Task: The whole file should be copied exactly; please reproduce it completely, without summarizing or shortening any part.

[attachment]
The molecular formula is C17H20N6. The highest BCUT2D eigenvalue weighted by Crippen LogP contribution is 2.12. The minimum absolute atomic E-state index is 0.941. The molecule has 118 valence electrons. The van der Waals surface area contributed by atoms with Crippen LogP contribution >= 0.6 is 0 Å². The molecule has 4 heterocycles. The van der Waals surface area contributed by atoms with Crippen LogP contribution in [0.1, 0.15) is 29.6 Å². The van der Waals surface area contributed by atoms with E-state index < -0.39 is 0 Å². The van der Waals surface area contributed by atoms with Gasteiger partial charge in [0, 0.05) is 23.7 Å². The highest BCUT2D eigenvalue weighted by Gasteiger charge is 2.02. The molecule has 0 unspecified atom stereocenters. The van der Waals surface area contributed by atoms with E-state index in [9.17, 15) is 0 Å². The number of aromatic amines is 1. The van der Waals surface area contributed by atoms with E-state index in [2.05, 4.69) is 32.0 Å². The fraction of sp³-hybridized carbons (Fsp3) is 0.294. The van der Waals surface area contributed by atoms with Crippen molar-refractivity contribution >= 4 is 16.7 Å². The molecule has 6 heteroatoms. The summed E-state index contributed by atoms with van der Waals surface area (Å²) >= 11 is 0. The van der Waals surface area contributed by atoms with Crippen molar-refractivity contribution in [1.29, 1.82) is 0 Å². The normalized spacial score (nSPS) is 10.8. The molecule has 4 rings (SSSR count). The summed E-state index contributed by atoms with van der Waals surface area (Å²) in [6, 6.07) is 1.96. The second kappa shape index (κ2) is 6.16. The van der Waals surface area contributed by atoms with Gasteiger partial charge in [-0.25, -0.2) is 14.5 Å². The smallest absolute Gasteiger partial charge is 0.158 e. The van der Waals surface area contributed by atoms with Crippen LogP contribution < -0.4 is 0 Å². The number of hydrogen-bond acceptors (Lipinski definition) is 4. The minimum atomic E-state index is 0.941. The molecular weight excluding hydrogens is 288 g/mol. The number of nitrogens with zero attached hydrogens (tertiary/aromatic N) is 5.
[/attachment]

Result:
The molecular formula is C17H20N6. The highest BCUT2D eigenvalue weighted by Crippen LogP contribution is 2.12. The minimum absolute atomic E-state index is 0.941. The molecule has 118 valence electrons. The van der Waals surface area contributed by atoms with Crippen LogP contribution >= 0.6 is 0 Å². The molecule has 4 heterocycles. The van der Waals surface area contributed by atoms with Crippen LogP contribution in [0.1, 0.15) is 29.6 Å². The van der Waals surface area contributed by atoms with E-state index < -0.39 is 0 Å². The van der Waals surface area contributed by atoms with Gasteiger partial charge in [0, 0.05) is 23.7 Å². The highest BCUT2D eigenvalue weighted by Gasteiger charge is 2.02. The molecule has 0 unspecified atom stereocenters. The van der Waals surface area contributed by atoms with E-state index in [9.17, 15) is 0 Å². The number of aromatic amines is 1. The van der Waals surface area contributed by atoms with E-state index in [2.05, 4.69) is 32.0 Å². The fraction of sp³-hybridized carbons (Fsp3) is 0.294. The van der Waals surface area contributed by atoms with Crippen molar-refractivity contribution >= 4 is 16.7 Å². The molecule has 6 heteroatoms. The summed E-state index contributed by atoms with van der Waals surface area (Å²) >= 11 is 0. The van der Waals surface area contributed by atoms with Crippen molar-refractivity contribution in [1.29, 1.82) is 0 Å². The normalized spacial score (nSPS) is 10.8. The molecule has 4 rings (SSSR count). The summed E-state index contributed by atoms with van der Waals surface area (Å²) in [6, 6.07) is 1.96. The second kappa shape index (κ2) is 6.16. The van der Waals surface area contributed by atoms with Gasteiger partial charge in [-0.25, -0.2) is 14.5 Å². The smallest absolute Gasteiger partial charge is 0.158 e. The van der Waals surface area contributed by atoms with Crippen LogP contribution < -0.4 is 0 Å². The number of hydrogen-bond acceptors (Lipinski definition) is 4. The minimum atomic E-state index is 0.941. The molecular weight excluding hydrogens is 288 g/mol. The number of nitrogens with zero attached hydrogens (tertiary/aromatic N) is 5.